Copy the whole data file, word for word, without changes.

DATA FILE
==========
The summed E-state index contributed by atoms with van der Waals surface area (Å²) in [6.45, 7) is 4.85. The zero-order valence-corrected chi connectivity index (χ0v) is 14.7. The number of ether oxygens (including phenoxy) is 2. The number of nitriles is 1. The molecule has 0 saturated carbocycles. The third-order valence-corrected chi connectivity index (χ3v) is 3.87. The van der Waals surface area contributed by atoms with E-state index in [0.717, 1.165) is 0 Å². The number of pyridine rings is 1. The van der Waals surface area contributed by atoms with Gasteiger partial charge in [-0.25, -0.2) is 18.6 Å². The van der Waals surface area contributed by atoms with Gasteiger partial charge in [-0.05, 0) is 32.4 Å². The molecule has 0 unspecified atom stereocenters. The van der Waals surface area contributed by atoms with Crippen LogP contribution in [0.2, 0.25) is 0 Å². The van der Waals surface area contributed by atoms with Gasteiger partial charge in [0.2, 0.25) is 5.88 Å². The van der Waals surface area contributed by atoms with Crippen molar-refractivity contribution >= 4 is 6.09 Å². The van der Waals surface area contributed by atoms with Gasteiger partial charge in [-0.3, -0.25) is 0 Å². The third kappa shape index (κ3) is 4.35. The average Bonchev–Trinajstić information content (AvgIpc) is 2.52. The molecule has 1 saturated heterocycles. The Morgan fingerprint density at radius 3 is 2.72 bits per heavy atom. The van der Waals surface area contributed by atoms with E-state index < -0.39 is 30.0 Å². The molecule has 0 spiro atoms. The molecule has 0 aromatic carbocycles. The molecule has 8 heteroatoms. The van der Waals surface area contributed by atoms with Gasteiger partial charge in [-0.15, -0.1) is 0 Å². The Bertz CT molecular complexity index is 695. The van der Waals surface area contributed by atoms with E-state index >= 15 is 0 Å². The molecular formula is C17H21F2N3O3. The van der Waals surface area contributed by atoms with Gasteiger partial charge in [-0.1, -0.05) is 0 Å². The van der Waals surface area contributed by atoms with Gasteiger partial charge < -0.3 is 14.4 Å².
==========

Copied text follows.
The summed E-state index contributed by atoms with van der Waals surface area (Å²) in [6.45, 7) is 4.85. The zero-order valence-corrected chi connectivity index (χ0v) is 14.7. The number of ether oxygens (including phenoxy) is 2. The number of nitriles is 1. The molecule has 0 saturated carbocycles. The third-order valence-corrected chi connectivity index (χ3v) is 3.87. The van der Waals surface area contributed by atoms with E-state index in [0.717, 1.165) is 0 Å². The number of pyridine rings is 1. The van der Waals surface area contributed by atoms with Gasteiger partial charge in [-0.25, -0.2) is 18.6 Å². The van der Waals surface area contributed by atoms with Gasteiger partial charge in [-0.05, 0) is 32.4 Å². The molecule has 0 unspecified atom stereocenters. The van der Waals surface area contributed by atoms with Crippen LogP contribution in [0.2, 0.25) is 0 Å². The van der Waals surface area contributed by atoms with Gasteiger partial charge in [0.2, 0.25) is 5.88 Å². The van der Waals surface area contributed by atoms with Crippen molar-refractivity contribution >= 4 is 6.09 Å². The van der Waals surface area contributed by atoms with Gasteiger partial charge in [-0.3, -0.25) is 0 Å². The third kappa shape index (κ3) is 4.35. The average Bonchev–Trinajstić information content (AvgIpc) is 2.52. The molecule has 1 saturated heterocycles. The Morgan fingerprint density at radius 3 is 2.72 bits per heavy atom. The van der Waals surface area contributed by atoms with E-state index < -0.39 is 30.0 Å². The molecule has 0 spiro atoms. The molecule has 0 aromatic carbocycles. The molecule has 8 heteroatoms. The van der Waals surface area contributed by atoms with Gasteiger partial charge in [-0.15, -0.1) is 0 Å². The Bertz CT molecular complexity index is 695. The van der Waals surface area contributed by atoms with E-state index >= 15 is 0 Å². The molecular formula is C17H21F2N3O3. The van der Waals surface area contributed by atoms with Gasteiger partial charge in [-0.1, -0.05) is 0 Å². The van der Waals surface area contributed by atoms with Gasteiger partial charge < -0.3 is 14.4 Å².